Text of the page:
The Biosphere: A powerful statement of the future
Recently Bing featured a stunning image of Buckminster Fuller ’s design for the US Pavilion at the 1967 World’s Exposition in Montreal. When I opened it, I literally gasped; the still futuristic image seemed to float above normal terrain. The Biosphere put a new stamp on the future and epitomized the Space Age.
Fuller joined the forces of architecture, engineering, and technology to express a new way of living. And through his genius, he inspired a generation of Americans; in fact, of the world. Bravo, Mr. Fuller!
USA Pavilion for the 2010 World Expo
Fast forward to today, the
US Pavilion at the World Expo in Shanghai featured two wings in the shape of leaves, joined by a cone. What is that? The makers call it an eagle. Huh? A logo made into a building? No strong statement of design, environmentalism, or humanitarianism comes to mind.
What does it stand for? a design-numb Corporate America. (yes, some US corps understand good design; MIA here.)
This structure looks like a poor stand-in for what should have been an image of the American Dream, an architecture of the future. Where is the hope, the vision, the statement of who we are as a people or where we are going?
No one had any doubt that America led the world in innovation in 1967. If anyone is looking to us for vision or inspiration based on the 2010 American pavilion in Shanghai, they would be severely disappointed.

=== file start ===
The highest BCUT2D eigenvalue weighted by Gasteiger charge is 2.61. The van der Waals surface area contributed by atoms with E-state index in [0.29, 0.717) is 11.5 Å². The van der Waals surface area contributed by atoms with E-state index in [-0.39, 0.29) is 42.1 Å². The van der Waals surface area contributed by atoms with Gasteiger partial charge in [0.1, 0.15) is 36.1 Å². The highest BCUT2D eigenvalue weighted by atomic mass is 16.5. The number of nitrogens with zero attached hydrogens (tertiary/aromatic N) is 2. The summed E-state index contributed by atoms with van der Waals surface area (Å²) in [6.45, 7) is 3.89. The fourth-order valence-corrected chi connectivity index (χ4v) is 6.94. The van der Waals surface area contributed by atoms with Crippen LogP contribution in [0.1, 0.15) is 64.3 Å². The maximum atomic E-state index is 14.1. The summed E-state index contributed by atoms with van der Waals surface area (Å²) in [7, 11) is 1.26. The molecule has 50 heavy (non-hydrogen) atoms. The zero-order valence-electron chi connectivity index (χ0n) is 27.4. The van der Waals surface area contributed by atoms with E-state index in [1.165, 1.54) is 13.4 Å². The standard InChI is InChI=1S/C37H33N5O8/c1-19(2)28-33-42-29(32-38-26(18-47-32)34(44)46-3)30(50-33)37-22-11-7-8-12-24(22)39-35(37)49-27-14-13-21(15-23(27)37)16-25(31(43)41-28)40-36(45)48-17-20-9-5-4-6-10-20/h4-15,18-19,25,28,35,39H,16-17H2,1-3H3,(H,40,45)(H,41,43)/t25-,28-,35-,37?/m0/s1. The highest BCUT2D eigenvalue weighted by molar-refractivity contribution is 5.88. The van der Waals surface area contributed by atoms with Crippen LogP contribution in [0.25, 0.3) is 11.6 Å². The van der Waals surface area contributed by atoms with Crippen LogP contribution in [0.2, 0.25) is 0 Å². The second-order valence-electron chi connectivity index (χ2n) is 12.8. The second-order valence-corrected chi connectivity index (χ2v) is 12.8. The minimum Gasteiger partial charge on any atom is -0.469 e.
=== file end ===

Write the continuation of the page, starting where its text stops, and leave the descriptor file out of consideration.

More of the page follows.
Has that day of 1967 passed?
Yes, it’s true; I have a nearly delirious case of pavilion envy. Those buildings are remarkable! They not only sing the praises of the architects and the countries; they offer a glimpse of what we might experience down the road.
In other words, the reason we build these outlandish structures like the Eiffel Tower and the Space Needle is to influence and shape things yet to come. That’s the whole purpose. To shine a bright light on the path to the future. And to inspire through the power of that vision.
Come On, America
Hey Americans, if we think that this average architectural statement offers the best of the best, we should be very worried. Because boxes shaped like leaves and cones never moved anybody to dream, much less to act. That disappoints me; no, it really makes me mad. The people that built this pavilion are saying – nothing’s new, nothing special’s going to happen, it’s just more of the same. And that couldn’t be further from the truth.
We are living in one of the most enthralling, mind-numbing, exuberant times in history, a virtual windfall of daily discoveries. Yet without an urgency to design the future, to visualize the world ahead, to roll the dice on a seemingly impossible idea, we are already dead. We lose our capacity to aspire, transcend ordinary life, and stretch our imagination.
We can do better. Look at Jeanne Gang’s
Aqua Tower, Holl’s Nelson-Atkins Museum Addition, Bohlin Cywinski’s Apple Pavilion – all capture the spirit of our future selves. While there’s no such thing as one true American architecture, these buildings clearly express visionary futures designed by exceptional American architects for forward thinking clients.
Maybe the burden of “American Pavilion” confused some literal minded deciders. “We’ll make a building like an eagle. That’s American.” Pshaw. Our standards for excellence, our design aspirations, must surely seek a higher standard.
We need a pavilion that dares to venture beyond sure thing; explores crevices of materials and shapes never seen; surprises, no, it bamboozles us with its energy. It’s a revelation. From that moment on, our lives are changed immeasurably; we see the world through new eyes.
Next expo, let’s build architecture that matters, that transports us to the future, stretches us beyond the ordinary, and willingly risks everything to do it. In fact, that capacity to dream – unforgettable, life-changing dreams – proves we have a future.